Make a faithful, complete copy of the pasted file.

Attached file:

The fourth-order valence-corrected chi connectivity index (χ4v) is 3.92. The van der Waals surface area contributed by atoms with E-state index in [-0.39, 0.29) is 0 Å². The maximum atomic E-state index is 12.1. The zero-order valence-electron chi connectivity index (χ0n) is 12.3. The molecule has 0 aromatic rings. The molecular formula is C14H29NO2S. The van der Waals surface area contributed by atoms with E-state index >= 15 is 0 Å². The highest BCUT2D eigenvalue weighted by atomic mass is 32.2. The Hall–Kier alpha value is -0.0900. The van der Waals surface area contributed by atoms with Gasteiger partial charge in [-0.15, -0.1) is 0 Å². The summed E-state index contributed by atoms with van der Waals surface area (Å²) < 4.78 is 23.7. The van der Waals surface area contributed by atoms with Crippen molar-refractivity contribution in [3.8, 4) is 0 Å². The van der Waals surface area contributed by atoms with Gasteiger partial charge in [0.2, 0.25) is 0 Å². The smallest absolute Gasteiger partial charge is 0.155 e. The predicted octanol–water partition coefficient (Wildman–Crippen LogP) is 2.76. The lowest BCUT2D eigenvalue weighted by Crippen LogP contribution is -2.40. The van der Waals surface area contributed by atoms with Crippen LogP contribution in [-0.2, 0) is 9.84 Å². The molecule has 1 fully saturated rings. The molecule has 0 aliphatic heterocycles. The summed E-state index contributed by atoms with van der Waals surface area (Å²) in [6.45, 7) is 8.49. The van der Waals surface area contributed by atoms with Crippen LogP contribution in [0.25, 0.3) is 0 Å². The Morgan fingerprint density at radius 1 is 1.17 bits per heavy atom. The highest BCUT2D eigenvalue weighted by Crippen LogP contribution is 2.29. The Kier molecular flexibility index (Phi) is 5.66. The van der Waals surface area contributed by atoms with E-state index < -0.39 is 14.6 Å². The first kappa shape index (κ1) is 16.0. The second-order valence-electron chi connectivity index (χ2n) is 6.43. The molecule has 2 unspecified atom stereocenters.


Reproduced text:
The fourth-order valence-corrected chi connectivity index (χ4v) is 3.92. The van der Waals surface area contributed by atoms with E-state index in [-0.39, 0.29) is 0 Å². The maximum atomic E-state index is 12.1. The zero-order valence-electron chi connectivity index (χ0n) is 12.3. The molecule has 0 aromatic rings. The molecular formula is C14H29NO2S. The van der Waals surface area contributed by atoms with E-state index >= 15 is 0 Å². The highest BCUT2D eigenvalue weighted by atomic mass is 32.2. The Hall–Kier alpha value is -0.0900. The van der Waals surface area contributed by atoms with Gasteiger partial charge in [-0.15, -0.1) is 0 Å². The summed E-state index contributed by atoms with van der Waals surface area (Å²) < 4.78 is 23.7. The van der Waals surface area contributed by atoms with Crippen molar-refractivity contribution in [3.8, 4) is 0 Å². The van der Waals surface area contributed by atoms with Gasteiger partial charge in [0.2, 0.25) is 0 Å². The smallest absolute Gasteiger partial charge is 0.155 e. The predicted octanol–water partition coefficient (Wildman–Crippen LogP) is 2.76. The lowest BCUT2D eigenvalue weighted by Crippen LogP contribution is -2.40. The van der Waals surface area contributed by atoms with Crippen LogP contribution in [-0.2, 0) is 9.84 Å². The molecule has 1 fully saturated rings. The molecule has 0 aliphatic heterocycles. The summed E-state index contributed by atoms with van der Waals surface area (Å²) in [6.45, 7) is 8.49. The van der Waals surface area contributed by atoms with Crippen LogP contribution in [0.25, 0.3) is 0 Å². The Morgan fingerprint density at radius 1 is 1.17 bits per heavy atom. The highest BCUT2D eigenvalue weighted by Crippen LogP contribution is 2.29. The Kier molecular flexibility index (Phi) is 5.66. The van der Waals surface area contributed by atoms with E-state index < -0.39 is 14.6 Å². The first kappa shape index (κ1) is 16.0. The second-order valence-electron chi connectivity index (χ2n) is 6.43. The molecule has 2 unspecified atom stereocenters.